The deep state is considering a cyber false flag to blame on Russia to salvage the anti-Trump “Russian collusion” narrative, intelligence sources told Infowars:

We’ve known for years that the NSA, in particular, is capable of false flag attacks that can be blamed on any state actor, thanks to a 2010 Defcon speech by former NSA expert Charlie Miller.

“It will make attribution [of the real culprit] really hard… because you’ll be able to attack from a thousand different places, and from all over the world and they’re not going to know who you are,” he said.

Theoretically, the agency can launch bot attacks from computers it controls in other countries and then blame the country where the computers are located.

US intelligence agencies have spent years installing malware and back-door vulnerabilities in computer networks across the world to provide itself easy access to foreign computers.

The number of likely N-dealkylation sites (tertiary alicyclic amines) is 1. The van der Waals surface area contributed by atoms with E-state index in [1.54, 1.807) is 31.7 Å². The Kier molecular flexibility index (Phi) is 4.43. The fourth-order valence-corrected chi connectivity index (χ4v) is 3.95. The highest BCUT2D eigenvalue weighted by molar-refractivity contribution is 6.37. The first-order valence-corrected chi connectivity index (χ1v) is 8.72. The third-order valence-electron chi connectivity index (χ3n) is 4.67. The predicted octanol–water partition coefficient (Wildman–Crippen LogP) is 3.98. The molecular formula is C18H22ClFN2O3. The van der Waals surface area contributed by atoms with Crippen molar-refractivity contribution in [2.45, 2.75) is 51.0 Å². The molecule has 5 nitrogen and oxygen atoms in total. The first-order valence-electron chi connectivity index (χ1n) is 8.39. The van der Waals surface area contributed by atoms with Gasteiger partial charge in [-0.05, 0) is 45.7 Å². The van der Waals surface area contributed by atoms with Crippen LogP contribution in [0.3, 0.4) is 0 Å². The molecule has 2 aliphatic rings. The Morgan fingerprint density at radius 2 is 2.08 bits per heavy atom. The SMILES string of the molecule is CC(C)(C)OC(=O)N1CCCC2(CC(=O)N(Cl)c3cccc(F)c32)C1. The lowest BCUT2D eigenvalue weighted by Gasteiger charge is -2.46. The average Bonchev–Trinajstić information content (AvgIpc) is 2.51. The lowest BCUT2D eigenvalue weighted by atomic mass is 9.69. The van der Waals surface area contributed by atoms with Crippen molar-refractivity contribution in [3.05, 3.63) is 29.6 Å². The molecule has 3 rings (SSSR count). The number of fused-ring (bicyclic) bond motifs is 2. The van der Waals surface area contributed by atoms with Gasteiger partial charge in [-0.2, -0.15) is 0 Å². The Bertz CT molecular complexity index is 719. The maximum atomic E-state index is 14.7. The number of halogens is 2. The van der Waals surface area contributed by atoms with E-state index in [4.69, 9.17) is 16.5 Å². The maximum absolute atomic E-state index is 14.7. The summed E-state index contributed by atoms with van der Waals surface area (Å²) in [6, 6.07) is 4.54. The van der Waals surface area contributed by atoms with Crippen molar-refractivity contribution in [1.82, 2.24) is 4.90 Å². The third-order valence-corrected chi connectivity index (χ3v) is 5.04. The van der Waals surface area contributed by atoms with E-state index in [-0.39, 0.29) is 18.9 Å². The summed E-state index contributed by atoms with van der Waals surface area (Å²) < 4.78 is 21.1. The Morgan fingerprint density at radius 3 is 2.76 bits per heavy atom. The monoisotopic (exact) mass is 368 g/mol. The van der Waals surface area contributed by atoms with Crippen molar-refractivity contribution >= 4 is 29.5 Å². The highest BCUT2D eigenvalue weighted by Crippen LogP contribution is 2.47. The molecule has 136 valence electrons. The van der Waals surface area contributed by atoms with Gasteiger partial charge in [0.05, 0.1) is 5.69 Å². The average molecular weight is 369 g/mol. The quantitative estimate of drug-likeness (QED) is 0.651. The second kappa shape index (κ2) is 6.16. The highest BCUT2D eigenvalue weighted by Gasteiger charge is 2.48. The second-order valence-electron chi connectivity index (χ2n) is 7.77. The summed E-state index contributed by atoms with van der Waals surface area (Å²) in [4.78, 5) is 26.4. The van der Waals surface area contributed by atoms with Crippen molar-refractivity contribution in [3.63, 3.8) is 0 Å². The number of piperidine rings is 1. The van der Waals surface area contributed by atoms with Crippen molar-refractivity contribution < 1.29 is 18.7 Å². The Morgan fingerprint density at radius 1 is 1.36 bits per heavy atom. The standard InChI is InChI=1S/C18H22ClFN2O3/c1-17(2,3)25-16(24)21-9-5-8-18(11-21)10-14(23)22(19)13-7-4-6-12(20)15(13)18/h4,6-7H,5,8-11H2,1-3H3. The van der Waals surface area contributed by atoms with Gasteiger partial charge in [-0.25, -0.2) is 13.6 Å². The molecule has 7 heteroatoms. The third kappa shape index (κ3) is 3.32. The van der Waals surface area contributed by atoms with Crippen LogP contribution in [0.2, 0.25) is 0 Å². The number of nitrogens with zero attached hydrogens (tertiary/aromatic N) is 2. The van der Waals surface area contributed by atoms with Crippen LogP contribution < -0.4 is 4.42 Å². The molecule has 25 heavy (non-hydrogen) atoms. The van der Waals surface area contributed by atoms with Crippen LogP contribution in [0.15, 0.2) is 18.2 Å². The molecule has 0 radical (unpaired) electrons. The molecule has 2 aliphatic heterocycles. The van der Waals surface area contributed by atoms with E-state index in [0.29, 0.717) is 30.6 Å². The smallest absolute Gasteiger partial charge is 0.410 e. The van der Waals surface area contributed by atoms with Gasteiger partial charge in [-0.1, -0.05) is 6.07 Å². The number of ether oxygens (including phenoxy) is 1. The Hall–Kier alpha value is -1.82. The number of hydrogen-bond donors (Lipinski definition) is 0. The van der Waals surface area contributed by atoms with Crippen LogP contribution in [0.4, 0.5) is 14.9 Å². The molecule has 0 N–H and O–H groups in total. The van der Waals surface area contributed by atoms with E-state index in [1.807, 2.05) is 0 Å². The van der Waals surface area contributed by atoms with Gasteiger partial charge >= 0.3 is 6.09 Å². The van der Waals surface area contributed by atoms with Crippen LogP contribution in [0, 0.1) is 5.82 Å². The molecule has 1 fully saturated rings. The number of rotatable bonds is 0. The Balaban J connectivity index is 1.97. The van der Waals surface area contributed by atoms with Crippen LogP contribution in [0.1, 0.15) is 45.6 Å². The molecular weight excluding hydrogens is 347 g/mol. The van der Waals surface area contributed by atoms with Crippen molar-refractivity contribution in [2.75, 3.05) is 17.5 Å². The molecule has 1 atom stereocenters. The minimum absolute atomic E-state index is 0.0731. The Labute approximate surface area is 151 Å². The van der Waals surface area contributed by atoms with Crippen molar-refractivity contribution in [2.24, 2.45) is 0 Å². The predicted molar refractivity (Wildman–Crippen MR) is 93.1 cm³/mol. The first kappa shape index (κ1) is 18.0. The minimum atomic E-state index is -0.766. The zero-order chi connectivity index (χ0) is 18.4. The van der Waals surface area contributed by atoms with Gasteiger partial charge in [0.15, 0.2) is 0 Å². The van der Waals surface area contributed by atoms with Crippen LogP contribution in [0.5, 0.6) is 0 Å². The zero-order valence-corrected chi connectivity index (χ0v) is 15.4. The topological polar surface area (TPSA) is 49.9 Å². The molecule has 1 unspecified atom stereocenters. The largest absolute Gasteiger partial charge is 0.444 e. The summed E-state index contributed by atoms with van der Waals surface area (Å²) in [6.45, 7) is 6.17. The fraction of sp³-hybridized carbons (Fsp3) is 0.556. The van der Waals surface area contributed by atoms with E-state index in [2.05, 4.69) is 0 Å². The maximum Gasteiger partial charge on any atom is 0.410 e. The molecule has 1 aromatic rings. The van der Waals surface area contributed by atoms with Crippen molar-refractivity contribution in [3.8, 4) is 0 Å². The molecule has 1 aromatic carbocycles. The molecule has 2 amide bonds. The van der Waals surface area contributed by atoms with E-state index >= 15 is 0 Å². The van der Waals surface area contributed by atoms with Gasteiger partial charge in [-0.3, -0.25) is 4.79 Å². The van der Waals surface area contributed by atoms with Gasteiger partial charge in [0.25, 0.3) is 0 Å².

That’s the ultimate deep state false flag: control computers in Russia to attack targets in the US, then use “appeal to authority” arguments to declare that US intelligence experts have “determined” the attacks were launched by Russia.

Remember how Hillary Clinton once claimed that “17 intelligence agencies” agreed that Russian hackers “interfered” in the presidential election, a claim that was later debunked?

And, according to the Vault 7 revelations published by Wikileaks, the CIA is also able to stage fake “Russian hacking” attacks.

“The CIA’s Remote Devices Branch‘s UMBRAGE group collects and maintains a substantial library of attack techniques ‘stolen’ from malware produced in other states including the Russian Federation,” Wikileaks reported. “With UMBRAGE and related projects the CIA cannot only increase its total number of attack types but also misdirect attribution by leaving behind the ‘fingerprints’ of the groups that the attack techniques were stolen from.”

“UMBRAGE components cover keyloggers, password collection, webcam capture, data destruction, persistence, privilege escalation, stealth, anti-virus (PSP) avoidance and survey techniques.”


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